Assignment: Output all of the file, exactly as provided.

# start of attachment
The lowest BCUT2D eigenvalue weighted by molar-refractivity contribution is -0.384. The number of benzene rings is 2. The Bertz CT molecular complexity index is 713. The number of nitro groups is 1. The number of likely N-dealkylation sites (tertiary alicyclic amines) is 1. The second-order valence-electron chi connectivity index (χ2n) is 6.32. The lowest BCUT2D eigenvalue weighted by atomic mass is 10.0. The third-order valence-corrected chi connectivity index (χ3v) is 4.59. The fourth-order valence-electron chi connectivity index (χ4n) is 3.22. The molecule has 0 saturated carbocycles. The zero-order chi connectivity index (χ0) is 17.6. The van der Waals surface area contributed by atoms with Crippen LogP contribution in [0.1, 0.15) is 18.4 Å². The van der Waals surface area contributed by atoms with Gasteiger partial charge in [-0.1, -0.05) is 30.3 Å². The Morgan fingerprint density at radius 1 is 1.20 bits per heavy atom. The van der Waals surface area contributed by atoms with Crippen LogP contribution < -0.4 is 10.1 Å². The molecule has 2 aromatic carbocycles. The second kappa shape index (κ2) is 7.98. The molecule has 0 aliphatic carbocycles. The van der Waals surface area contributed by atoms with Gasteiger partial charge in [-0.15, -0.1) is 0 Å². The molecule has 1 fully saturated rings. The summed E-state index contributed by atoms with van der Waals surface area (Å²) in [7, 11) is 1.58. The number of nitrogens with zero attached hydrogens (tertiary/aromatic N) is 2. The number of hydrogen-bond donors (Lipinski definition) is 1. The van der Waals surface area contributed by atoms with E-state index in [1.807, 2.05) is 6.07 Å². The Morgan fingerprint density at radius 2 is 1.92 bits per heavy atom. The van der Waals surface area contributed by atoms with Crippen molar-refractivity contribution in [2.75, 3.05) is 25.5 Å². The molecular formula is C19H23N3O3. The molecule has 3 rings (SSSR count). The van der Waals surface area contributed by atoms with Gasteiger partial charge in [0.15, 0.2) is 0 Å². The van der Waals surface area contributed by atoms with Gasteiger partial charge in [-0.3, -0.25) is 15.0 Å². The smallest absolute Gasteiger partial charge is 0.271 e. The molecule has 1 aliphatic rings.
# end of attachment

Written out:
The lowest BCUT2D eigenvalue weighted by molar-refractivity contribution is -0.384. The number of benzene rings is 2. The Bertz CT molecular complexity index is 713. The number of nitro groups is 1. The number of likely N-dealkylation sites (tertiary alicyclic amines) is 1. The second-order valence-electron chi connectivity index (χ2n) is 6.32. The lowest BCUT2D eigenvalue weighted by atomic mass is 10.0. The third-order valence-corrected chi connectivity index (χ3v) is 4.59. The fourth-order valence-electron chi connectivity index (χ4n) is 3.22. The molecule has 0 saturated carbocycles. The zero-order chi connectivity index (χ0) is 17.6. The van der Waals surface area contributed by atoms with Crippen LogP contribution in [0.1, 0.15) is 18.4 Å². The van der Waals surface area contributed by atoms with Gasteiger partial charge in [-0.1, -0.05) is 30.3 Å². The Morgan fingerprint density at radius 1 is 1.20 bits per heavy atom. The van der Waals surface area contributed by atoms with Crippen LogP contribution < -0.4 is 10.1 Å². The molecule has 2 aromatic carbocycles. The second kappa shape index (κ2) is 7.98. The molecule has 0 aliphatic carbocycles. The van der Waals surface area contributed by atoms with Gasteiger partial charge in [-0.15, -0.1) is 0 Å². The molecule has 1 fully saturated rings. The summed E-state index contributed by atoms with van der Waals surface area (Å²) in [7, 11) is 1.58. The number of nitrogens with zero attached hydrogens (tertiary/aromatic N) is 2. The number of hydrogen-bond donors (Lipinski definition) is 1. The van der Waals surface area contributed by atoms with E-state index in [1.807, 2.05) is 6.07 Å². The Morgan fingerprint density at radius 2 is 1.92 bits per heavy atom. The van der Waals surface area contributed by atoms with Crippen molar-refractivity contribution in [2.75, 3.05) is 25.5 Å². The molecular formula is C19H23N3O3. The molecule has 3 rings (SSSR count). The van der Waals surface area contributed by atoms with Gasteiger partial charge in [0.15, 0.2) is 0 Å². The van der Waals surface area contributed by atoms with Gasteiger partial charge in [-0.3, -0.25) is 15.0 Å². The smallest absolute Gasteiger partial charge is 0.271 e. The molecule has 1 aliphatic rings.